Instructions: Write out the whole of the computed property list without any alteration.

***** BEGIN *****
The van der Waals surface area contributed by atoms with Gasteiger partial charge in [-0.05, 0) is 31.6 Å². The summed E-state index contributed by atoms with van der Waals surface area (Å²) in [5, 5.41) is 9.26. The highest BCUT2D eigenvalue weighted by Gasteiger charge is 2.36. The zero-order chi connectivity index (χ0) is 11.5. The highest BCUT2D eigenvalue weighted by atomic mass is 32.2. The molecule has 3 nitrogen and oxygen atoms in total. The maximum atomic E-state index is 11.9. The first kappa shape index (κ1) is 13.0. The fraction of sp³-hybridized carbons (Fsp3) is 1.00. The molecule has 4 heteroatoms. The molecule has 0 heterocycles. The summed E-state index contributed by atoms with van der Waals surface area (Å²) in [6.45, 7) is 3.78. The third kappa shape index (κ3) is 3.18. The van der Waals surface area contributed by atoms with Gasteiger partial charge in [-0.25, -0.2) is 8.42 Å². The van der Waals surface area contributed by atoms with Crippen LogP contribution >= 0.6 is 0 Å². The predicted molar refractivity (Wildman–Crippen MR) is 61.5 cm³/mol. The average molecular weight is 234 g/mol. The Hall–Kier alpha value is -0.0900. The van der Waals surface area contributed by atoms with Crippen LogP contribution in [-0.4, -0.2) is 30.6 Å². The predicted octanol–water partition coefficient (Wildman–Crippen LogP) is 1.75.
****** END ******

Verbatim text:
The van der Waals surface area contributed by atoms with Gasteiger partial charge in [-0.05, 0) is 31.6 Å². The summed E-state index contributed by atoms with van der Waals surface area (Å²) in [5, 5.41) is 9.26. The highest BCUT2D eigenvalue weighted by Gasteiger charge is 2.36. The zero-order chi connectivity index (χ0) is 11.5. The highest BCUT2D eigenvalue weighted by atomic mass is 32.2. The molecule has 3 nitrogen and oxygen atoms in total. The maximum atomic E-state index is 11.9. The first kappa shape index (κ1) is 13.0. The fraction of sp³-hybridized carbons (Fsp3) is 1.00. The molecule has 4 heteroatoms. The molecule has 0 heterocycles. The summed E-state index contributed by atoms with van der Waals surface area (Å²) in [6.45, 7) is 3.78. The third kappa shape index (κ3) is 3.18. The van der Waals surface area contributed by atoms with Gasteiger partial charge in [-0.25, -0.2) is 8.42 Å². The van der Waals surface area contributed by atoms with Crippen LogP contribution >= 0.6 is 0 Å². The predicted molar refractivity (Wildman–Crippen MR) is 61.5 cm³/mol. The average molecular weight is 234 g/mol. The Hall–Kier alpha value is -0.0900. The van der Waals surface area contributed by atoms with Crippen LogP contribution in [-0.4, -0.2) is 30.6 Å². The predicted octanol–water partition coefficient (Wildman–Crippen LogP) is 1.75.